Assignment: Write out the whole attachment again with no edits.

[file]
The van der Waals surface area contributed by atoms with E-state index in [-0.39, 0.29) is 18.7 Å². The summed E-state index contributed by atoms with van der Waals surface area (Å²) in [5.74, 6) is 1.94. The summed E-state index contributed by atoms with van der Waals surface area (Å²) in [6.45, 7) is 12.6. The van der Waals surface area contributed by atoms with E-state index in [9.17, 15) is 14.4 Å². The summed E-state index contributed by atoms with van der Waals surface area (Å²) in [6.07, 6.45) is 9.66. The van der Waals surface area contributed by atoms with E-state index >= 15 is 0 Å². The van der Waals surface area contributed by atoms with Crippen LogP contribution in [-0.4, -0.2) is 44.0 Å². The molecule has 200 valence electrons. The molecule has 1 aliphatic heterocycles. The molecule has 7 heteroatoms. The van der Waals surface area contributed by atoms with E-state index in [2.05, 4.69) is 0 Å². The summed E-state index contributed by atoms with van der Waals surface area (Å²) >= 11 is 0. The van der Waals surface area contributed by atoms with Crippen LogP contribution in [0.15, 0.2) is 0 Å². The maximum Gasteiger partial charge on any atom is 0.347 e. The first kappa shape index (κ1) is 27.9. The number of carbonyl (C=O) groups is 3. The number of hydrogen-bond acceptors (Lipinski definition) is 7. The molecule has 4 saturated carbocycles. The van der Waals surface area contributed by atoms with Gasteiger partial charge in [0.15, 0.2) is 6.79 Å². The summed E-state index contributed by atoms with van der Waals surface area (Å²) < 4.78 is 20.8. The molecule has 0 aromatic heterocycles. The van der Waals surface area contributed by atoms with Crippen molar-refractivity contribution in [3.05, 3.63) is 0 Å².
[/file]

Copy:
The van der Waals surface area contributed by atoms with E-state index in [-0.39, 0.29) is 18.7 Å². The summed E-state index contributed by atoms with van der Waals surface area (Å²) in [5.74, 6) is 1.94. The summed E-state index contributed by atoms with van der Waals surface area (Å²) in [6.45, 7) is 12.6. The van der Waals surface area contributed by atoms with E-state index in [9.17, 15) is 14.4 Å². The summed E-state index contributed by atoms with van der Waals surface area (Å²) in [6.07, 6.45) is 9.66. The van der Waals surface area contributed by atoms with E-state index >= 15 is 0 Å². The van der Waals surface area contributed by atoms with Crippen LogP contribution in [-0.4, -0.2) is 44.0 Å². The molecule has 200 valence electrons. The molecule has 1 aliphatic heterocycles. The molecule has 7 heteroatoms. The van der Waals surface area contributed by atoms with E-state index in [2.05, 4.69) is 0 Å². The summed E-state index contributed by atoms with van der Waals surface area (Å²) >= 11 is 0. The van der Waals surface area contributed by atoms with Crippen LogP contribution in [0.15, 0.2) is 0 Å². The maximum Gasteiger partial charge on any atom is 0.347 e. The first kappa shape index (κ1) is 27.9. The number of carbonyl (C=O) groups is 3. The number of hydrogen-bond acceptors (Lipinski definition) is 7. The molecule has 4 saturated carbocycles. The van der Waals surface area contributed by atoms with Gasteiger partial charge in [0.15, 0.2) is 6.79 Å². The summed E-state index contributed by atoms with van der Waals surface area (Å²) < 4.78 is 20.8. The molecule has 0 aromatic heterocycles. The van der Waals surface area contributed by atoms with Crippen molar-refractivity contribution in [3.05, 3.63) is 0 Å².